6 common money mistakes (and how to avoid them!) 06.12.2017
You work hard for the money (so hard for it honey). You work hard for money, so you better treat it right.
Smart financial choices can be the difference between thriving and struggling to make ends meet. If you’re making one or all these money mistakes, your hard-earned cash might be slipping between the cracks.
The good news is that if you are making one of these mistakes, it’s never too late to make changes.
1. You don’t have a budget.
I’m on a budget (source)
You’re probably sick of hearing this… But if it wasn’t good advice, people would stop telling you this. How can you save for emergencies, retirement, a house, and a new car when you don’t know how much you’re spending each month? This seems like an obvious step, but it’s also often overlooked.
A good place to start, is looking at your credit card and bank statements (scary, I know). Itemising non-essentials items (3 coffees a day, all those extra handbags and shoes, subscriptions you never use, all those drinks you bought for your colleagues that disappear when it’s their shout, etc.) and looking to see where can you trim with out significantly impacting your lifestyle. (3 coffees a day at 3.50 each = over $2k… that’s a ticket to Europe my friend. And all you have to do is make your self some instant in the office instead).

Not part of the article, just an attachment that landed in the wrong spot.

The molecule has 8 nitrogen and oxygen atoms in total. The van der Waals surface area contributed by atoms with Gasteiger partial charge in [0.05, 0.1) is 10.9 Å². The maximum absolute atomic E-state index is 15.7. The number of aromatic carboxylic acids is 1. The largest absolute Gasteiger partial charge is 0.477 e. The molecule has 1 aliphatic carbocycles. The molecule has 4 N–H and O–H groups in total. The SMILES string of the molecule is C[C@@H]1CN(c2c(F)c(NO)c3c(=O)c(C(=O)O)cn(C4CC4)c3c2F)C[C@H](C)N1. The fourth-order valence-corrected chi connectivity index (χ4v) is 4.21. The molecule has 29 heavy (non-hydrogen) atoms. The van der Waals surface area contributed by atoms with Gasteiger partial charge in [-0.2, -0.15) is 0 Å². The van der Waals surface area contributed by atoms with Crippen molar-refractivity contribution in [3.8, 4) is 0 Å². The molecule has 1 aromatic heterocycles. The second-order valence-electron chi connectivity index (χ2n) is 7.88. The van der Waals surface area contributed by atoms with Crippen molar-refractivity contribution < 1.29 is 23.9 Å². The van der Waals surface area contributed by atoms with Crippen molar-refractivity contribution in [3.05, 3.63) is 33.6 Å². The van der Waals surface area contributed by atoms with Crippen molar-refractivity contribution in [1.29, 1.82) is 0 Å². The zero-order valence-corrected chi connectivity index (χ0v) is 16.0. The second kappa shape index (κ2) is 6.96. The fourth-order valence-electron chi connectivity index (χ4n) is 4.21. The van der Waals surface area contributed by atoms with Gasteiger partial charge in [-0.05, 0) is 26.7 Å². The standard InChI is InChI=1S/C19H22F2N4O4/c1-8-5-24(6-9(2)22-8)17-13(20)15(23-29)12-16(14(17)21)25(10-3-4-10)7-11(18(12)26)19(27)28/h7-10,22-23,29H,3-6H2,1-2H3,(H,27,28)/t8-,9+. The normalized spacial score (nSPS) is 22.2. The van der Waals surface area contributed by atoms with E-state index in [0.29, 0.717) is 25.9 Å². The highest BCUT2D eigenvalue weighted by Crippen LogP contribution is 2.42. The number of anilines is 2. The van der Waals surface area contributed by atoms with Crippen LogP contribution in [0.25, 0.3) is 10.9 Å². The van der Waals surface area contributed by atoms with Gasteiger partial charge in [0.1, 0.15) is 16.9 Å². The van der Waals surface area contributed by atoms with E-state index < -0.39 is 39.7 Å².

You can also start by tracking your spending for a few months. Apps like Pocketbook and MoneyBrilliant can make tracking your expenses easy. Once you know where your money is going, you can be more deliberate about making choices that work for you.
2. You don’t talk about money with your partner.
The key is communication (source)
If you have a significant other that you share your life (and expenses) with, it is important to discuss money. These conversations can range from daily household budgets, to where you should live, to how big your wedding should be. In fact, 70% of Australian couples cite money stress as a source of tension in the relationship. Money troubles are the biggest predictor in divorces.
A huge stumbling block for young couples is the wedding. The average cost of a wedding in Australia is $36,200. For couples to afford a wedding, most make sacrifices. Couples cite moving back in with their parents, selling their cars, or delaying buying a house or starting a family to have a big wedding.
So what can you do? Put pride aside, and start talking maturely to your partner. Ask questions about how to handle joint finances, selling the Merc and buying a Corolla instead. Those big weekends catching up with you (and your credit card)? Tell your partner you want to “Netflix and chill” and save some money. If you’re getting married, consider cutting costs where you can. After all, a wedding is just a party. Plus studies show that cheaper weddings, make for longer lasting marriages. Plus, I’m sure there’s other discussions to be had.
Try not blame anyone, and be honest with each other.
3. Ruining your credit thanks to credit cards.
Money is no object. Especially when you never have any. (source)